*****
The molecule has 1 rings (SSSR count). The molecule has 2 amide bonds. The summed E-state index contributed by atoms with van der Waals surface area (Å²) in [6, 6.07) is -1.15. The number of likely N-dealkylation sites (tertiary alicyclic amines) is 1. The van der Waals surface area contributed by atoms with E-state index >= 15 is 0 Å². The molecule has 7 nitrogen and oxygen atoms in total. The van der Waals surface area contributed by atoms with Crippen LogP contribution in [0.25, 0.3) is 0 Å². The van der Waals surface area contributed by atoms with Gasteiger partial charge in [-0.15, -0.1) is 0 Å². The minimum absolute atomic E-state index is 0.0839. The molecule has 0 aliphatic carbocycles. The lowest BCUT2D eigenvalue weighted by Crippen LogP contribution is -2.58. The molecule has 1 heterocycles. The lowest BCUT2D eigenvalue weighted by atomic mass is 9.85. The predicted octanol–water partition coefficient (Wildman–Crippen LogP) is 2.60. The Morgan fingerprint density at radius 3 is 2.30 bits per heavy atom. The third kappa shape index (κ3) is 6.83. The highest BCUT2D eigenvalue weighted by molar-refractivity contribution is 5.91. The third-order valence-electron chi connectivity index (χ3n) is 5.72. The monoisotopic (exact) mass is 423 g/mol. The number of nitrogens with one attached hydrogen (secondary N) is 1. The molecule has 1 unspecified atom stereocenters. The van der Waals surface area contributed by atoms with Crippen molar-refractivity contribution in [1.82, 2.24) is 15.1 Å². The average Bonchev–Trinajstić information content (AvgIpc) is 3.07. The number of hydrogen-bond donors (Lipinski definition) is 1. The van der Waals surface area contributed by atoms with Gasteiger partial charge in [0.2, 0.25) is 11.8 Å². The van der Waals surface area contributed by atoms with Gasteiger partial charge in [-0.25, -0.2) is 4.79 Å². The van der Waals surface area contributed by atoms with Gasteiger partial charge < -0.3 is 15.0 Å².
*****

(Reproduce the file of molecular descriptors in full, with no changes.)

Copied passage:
The molecule has 1 rings (SSSR count). The molecule has 2 amide bonds. The summed E-state index contributed by atoms with van der Waals surface area (Å²) in [6, 6.07) is -1.15. The number of likely N-dealkylation sites (tertiary alicyclic amines) is 1. The van der Waals surface area contributed by atoms with E-state index >= 15 is 0 Å². The molecule has 7 nitrogen and oxygen atoms in total. The van der Waals surface area contributed by atoms with Crippen LogP contribution in [0.25, 0.3) is 0 Å². The van der Waals surface area contributed by atoms with Gasteiger partial charge in [-0.15, -0.1) is 0 Å². The minimum absolute atomic E-state index is 0.0839. The molecule has 0 aliphatic carbocycles. The lowest BCUT2D eigenvalue weighted by Crippen LogP contribution is -2.58. The molecule has 1 heterocycles. The lowest BCUT2D eigenvalue weighted by atomic mass is 9.85. The predicted octanol–water partition coefficient (Wildman–Crippen LogP) is 2.60. The Morgan fingerprint density at radius 3 is 2.30 bits per heavy atom. The third kappa shape index (κ3) is 6.83. The highest BCUT2D eigenvalue weighted by molar-refractivity contribution is 5.91. The third-order valence-electron chi connectivity index (χ3n) is 5.72. The monoisotopic (exact) mass is 423 g/mol. The number of nitrogens with one attached hydrogen (secondary N) is 1. The molecule has 1 unspecified atom stereocenters. The van der Waals surface area contributed by atoms with Crippen molar-refractivity contribution in [1.82, 2.24) is 15.1 Å². The average Bonchev–Trinajstić information content (AvgIpc) is 3.07. The number of hydrogen-bond donors (Lipinski definition) is 1. The van der Waals surface area contributed by atoms with Gasteiger partial charge in [0.2, 0.25) is 11.8 Å². The van der Waals surface area contributed by atoms with Gasteiger partial charge in [-0.25, -0.2) is 4.79 Å². The van der Waals surface area contributed by atoms with Gasteiger partial charge < -0.3 is 15.0 Å².